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This article explains the burden of proof that FPE Stab-Lok® circuit breaker and electrical panels is a real hazard not just a theoretical one. This document explains the latent electric shock and fire hazards associated with Federal Pacific Electric Stab-Lok® electric panels and circuit breakers. Federal Pacific Electric "Stab-Lok® " service panels and breakers are dangerous and can fail, leading to electrical fires.
Replacement FPE Stab-Lok® circuit breakers are unlikely to reduce the failure risk of this equipment. We recommend that residential FPE Stab-Lok® electrical panels be replaced entirely or the entire panel bus assembly be replaced, regardless of FPE model number or FPE year of manufacture. We do not sell circuit breakers nor any other products.
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The FPE safety hazard or "problem" is that some 240-Volt FPE circuit breakers and possibly also some 120-Volt units simply may not work. That is the breaker may fail to trip or even when physically switched "off" manually some breakers may remain "on" internally, continuing to conduct current!
These serious failures have been tested and shown to occur at very high rates - much higher than other circuit breaker failures in general.
But identifying one of these defects can lead to an argument and in some cases, even lawsuits! For example, a knowledgeable inspector or contractor observes one of these panels and recommends replacement. An owner or another inspector, unaware of the background, refuses to cooperate, and insists there is "no problem." Who's right?
There is indeed "a problem." FPE panels and circuit breakers are a "safety-related defect." In some conditions the equipment may not provide the safety protection (against fire) that was intended.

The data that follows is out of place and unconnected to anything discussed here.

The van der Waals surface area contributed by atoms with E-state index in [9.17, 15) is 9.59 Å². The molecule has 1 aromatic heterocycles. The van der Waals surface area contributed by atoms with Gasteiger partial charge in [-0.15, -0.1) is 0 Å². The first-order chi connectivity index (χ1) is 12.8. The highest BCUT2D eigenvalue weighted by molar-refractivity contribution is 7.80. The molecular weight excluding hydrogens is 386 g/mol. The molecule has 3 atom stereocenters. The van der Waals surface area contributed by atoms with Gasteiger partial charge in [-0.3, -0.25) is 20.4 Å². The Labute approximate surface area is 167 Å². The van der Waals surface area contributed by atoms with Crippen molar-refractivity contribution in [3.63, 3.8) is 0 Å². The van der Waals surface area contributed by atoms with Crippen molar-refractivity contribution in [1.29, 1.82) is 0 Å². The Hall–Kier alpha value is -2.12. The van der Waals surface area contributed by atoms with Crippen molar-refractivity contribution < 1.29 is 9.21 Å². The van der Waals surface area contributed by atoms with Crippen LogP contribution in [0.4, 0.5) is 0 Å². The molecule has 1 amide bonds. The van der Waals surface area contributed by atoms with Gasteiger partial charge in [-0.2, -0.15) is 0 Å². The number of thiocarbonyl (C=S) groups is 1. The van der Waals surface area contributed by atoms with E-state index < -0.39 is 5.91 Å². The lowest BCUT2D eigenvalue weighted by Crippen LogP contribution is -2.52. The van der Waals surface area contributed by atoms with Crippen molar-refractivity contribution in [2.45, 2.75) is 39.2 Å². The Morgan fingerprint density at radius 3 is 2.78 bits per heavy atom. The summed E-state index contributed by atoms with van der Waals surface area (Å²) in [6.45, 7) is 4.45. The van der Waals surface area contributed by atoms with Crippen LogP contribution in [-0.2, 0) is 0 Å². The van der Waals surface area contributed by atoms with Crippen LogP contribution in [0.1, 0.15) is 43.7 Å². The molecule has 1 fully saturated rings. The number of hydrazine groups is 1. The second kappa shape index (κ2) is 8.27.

This defect is associated with FPE panels and circuit breakers manufactured in the 1970's and possibly extending to current equipment. Testing was performed in 1982-3 by Wright Malta Corporation for the US Consumer Product Safety Commission.
What actually happens to cause unsafe conditions? Testing performed on FPE 2-pole (240V) circuit breakers indicated that in some overload conditions, particularly when one pole of the breaker is overloaded, the circuit breaker will not trip. Some tests showed that as many as 65% of the circuit breakers would malfunction.
Once this malfunction has occurred the breaker is "locked" and it will not trip under any circumstances, creating an even more serious fire hazard.
Are there real-world instances in which a current overload occurs on just a single "leg" of a 240-Volt circuit? Sure. At least some clothes dryers, air conditioning circuits, and electric ranges split the 240-V delivered to the appliance to run individual components such as a dryer drum motor or individual heater elements.
Multiwire branch circuits which share a common neutral wire also serve different loads in a building. Main breakers in the panel split power to the two panel buses. We have received many field reports with examples of failures to trip for such equipment.
To get technical depth and citations for proving your case, see:
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